Layne Baker is a first-generation college student from rural North Carolina who wants others in a similar situation to know that college is attainable for them as well.
Baker was born and raised outside of Sanford. His high school agriculture teacher pointed him toward NC State, and it didn’t take Baker long to figure out that it was the place for him.
“NC State was close to home, and I felt comfortable every time I came to campus,” he said.
Baker was named a Caldwell Fellow during his first year on campus. The Caldwell Fellows program, building on the legacy of the university’s longtime Chancellor (1959-1975) John T. Caldwell, provides financial support and more for NC State students who demonstrate a passion to learn, grow and serve others.
And serve others, Baker did. Within three months of his acceptance to the Caldwell program, he was on a plane to Mexico – only his second time flying – as part of Caldwell Fellows Service Mexico, an annual trip focused on service and global learning.
He returned from that trip motivated to do more, and do it closer to home.
“That trip inspired me to think about the issues that are happening here in North Carolina,” Baker said. “NC State is a land-grant university, with a mission to serve its constituents in the state.”
Within the Caldwell program and with the support of the program, Baker and another Caldwell Fellow, Katherine Stubbs, started Service NC, a monthlong summer program at Siler City Elementary School. Through Service NC, a group of Caldwell Fellows teach a curriculum designed by teachers at the school to improve literacy rates and STEM skills in fourth- and fifth-graders, he said.
“I grew up near Sanford, but on the Chatham County side (where the school is located),” Baker said. “I was able to take my experiences at NC State and resources I found here back home to really make an impact there.”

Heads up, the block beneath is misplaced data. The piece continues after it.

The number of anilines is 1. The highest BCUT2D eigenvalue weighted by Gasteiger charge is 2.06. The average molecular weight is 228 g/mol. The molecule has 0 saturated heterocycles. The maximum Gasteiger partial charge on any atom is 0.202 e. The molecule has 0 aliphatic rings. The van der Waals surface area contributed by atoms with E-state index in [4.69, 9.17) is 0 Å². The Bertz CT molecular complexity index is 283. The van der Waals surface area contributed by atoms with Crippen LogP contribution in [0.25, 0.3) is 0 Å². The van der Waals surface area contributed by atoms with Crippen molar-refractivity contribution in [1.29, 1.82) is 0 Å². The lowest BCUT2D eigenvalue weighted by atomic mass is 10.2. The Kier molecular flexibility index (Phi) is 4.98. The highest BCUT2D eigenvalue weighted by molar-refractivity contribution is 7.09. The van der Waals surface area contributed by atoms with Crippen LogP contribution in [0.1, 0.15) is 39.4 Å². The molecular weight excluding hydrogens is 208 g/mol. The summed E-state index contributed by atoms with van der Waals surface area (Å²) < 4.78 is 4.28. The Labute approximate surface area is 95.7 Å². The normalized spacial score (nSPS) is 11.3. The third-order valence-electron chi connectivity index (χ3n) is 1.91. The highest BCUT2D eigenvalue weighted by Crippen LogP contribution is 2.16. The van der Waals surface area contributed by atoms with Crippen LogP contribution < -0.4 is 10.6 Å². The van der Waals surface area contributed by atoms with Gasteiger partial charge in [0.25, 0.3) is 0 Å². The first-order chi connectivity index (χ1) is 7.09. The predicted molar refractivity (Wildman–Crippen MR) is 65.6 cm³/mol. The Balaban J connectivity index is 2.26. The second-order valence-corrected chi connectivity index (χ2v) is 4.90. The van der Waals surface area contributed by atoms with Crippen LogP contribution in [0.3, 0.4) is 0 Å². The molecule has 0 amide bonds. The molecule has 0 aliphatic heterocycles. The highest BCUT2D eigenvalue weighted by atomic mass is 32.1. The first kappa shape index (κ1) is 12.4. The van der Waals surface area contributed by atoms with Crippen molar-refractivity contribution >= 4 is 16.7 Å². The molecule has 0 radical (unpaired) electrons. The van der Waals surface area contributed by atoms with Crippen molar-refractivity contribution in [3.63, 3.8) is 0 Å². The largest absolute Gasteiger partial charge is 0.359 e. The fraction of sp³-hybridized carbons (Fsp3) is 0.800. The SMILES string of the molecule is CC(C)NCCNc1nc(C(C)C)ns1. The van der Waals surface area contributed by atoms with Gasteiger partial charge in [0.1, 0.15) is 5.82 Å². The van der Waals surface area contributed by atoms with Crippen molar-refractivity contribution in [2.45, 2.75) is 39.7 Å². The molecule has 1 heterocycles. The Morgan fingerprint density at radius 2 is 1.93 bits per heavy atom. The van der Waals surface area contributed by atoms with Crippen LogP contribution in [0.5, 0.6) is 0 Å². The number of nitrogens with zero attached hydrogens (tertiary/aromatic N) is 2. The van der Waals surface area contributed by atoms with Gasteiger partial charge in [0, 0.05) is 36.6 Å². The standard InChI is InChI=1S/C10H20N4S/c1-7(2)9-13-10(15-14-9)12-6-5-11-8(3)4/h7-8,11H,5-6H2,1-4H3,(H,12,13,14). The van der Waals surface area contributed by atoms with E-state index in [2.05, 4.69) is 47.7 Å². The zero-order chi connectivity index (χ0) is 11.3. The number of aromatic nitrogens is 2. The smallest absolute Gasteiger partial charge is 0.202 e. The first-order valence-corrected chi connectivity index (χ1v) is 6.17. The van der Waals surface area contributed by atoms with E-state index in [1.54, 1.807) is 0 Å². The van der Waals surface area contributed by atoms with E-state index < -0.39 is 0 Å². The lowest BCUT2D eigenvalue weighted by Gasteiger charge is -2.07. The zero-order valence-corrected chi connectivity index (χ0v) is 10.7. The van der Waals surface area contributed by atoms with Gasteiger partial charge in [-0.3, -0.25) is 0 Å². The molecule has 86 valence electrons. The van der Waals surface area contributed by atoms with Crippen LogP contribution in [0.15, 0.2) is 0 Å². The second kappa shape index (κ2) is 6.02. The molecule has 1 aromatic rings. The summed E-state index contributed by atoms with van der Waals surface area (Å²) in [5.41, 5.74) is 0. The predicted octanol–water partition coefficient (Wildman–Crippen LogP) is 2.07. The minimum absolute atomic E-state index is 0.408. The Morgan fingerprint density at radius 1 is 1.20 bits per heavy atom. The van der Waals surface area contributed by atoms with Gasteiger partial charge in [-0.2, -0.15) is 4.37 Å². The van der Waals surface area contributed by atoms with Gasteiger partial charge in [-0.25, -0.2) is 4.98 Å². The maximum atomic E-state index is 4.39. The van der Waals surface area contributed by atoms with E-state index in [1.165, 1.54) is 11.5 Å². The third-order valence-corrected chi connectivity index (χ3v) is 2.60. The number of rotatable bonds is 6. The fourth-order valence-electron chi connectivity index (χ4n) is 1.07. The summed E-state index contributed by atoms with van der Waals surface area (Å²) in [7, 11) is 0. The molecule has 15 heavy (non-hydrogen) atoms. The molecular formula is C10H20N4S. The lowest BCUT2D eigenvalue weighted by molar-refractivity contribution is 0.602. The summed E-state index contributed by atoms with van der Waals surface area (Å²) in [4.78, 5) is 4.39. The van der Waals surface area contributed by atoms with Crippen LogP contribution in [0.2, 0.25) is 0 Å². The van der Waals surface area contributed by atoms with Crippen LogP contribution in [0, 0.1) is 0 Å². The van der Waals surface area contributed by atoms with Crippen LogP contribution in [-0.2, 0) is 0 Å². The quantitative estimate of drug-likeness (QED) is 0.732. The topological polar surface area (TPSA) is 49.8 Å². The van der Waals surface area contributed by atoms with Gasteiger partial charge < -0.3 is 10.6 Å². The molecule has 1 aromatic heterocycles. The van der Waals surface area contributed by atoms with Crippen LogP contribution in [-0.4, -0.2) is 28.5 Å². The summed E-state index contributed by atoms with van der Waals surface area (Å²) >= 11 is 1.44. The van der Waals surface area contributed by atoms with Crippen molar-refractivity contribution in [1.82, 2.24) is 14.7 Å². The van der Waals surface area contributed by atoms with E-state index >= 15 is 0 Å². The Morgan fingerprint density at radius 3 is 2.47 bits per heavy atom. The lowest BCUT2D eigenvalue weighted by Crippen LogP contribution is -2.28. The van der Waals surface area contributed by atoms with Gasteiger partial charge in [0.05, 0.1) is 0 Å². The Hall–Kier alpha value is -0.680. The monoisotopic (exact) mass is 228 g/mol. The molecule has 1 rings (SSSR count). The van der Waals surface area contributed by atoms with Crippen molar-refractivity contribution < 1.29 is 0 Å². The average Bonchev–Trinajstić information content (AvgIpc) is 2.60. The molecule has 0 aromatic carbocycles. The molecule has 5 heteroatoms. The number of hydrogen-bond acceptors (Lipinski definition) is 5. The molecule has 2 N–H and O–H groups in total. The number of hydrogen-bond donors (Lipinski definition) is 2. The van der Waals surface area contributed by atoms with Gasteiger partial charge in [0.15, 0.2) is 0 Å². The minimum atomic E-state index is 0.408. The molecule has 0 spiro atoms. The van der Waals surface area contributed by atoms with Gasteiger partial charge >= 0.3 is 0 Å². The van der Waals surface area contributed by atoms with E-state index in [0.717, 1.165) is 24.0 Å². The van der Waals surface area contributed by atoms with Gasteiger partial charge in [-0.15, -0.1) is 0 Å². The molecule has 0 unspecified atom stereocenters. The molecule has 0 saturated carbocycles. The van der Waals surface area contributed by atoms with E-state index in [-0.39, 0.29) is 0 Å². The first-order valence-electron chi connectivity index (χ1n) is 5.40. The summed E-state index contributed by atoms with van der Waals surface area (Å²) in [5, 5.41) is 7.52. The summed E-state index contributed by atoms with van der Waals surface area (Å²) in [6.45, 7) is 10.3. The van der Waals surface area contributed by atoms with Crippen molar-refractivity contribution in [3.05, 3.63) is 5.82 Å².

When Baker was growing up, he had a number of well-educated role models in his community, but he said college enrollment doesn’t necessarily feel attainable when it’s not a conversation that’s happening at home. Service NC is modeled to start that discussion about college with students at a younger age.
“We can have a conversation about what comes beyond school, that there is something greater than Siler City for these students,” he said. “I want them to know that there is more out there that can be achieved.
“I think if we start that conversation young, it just stays on their minds throughout the years.”
On the last day of the program, leaders brought the 60 Siler City Elementary students who participated to NC State’s campus, Baker said.
“Talking to their teachers post-experience, some of the data that we got was that students were already talking about how they wanted to go to NC State,” he said.
Baker calls the Caldwell Fellows experience the most impactful part of his time in college.
“It gave me the community that I needed,” he said.
While Caldwell Fellows are not selected until after they’ve enrolled at the university, Baker said NC State’s support in finding him the financial aid to afford college was a big part of why he chose the university in the first place.
“Being first generation, I was very nervous about how I was going to be able to pay for college,” Baker said. “NC State’s ability to help me find scholarships and to provide scholarships through the university is really what drove me to decide to come here.”
Baker graduates this December with a bachelor’s degree in agricultural science and plans to find work where he will be able to further his ambition to serve others.
“That’s my number-one motivation in the world – to be in a position to give back and do good for others,” he said.
He interned in New York City this past summer, working on diversity and inclusion initiatives at a bank. His hope is to return to New York to live as he continues to interview for jobs. Baker said his ultimate goal is to be involved in a company’s social responsibility efforts.
Reflecting on his time at NC State, Baker easily makes the connections between experiences that helped him realize his goals – from working with a nonprofit foundation in Mexico that first summer, to leading a service project funded by a foundation the next summer, to working on initiatives at the bank in New York that will help others continue in service.
“The support from NC State and Caldwell allowed me to slowly, over time, build on this dream and vision that I had to do good in the world,” he said. “I was able to see it all come to life.”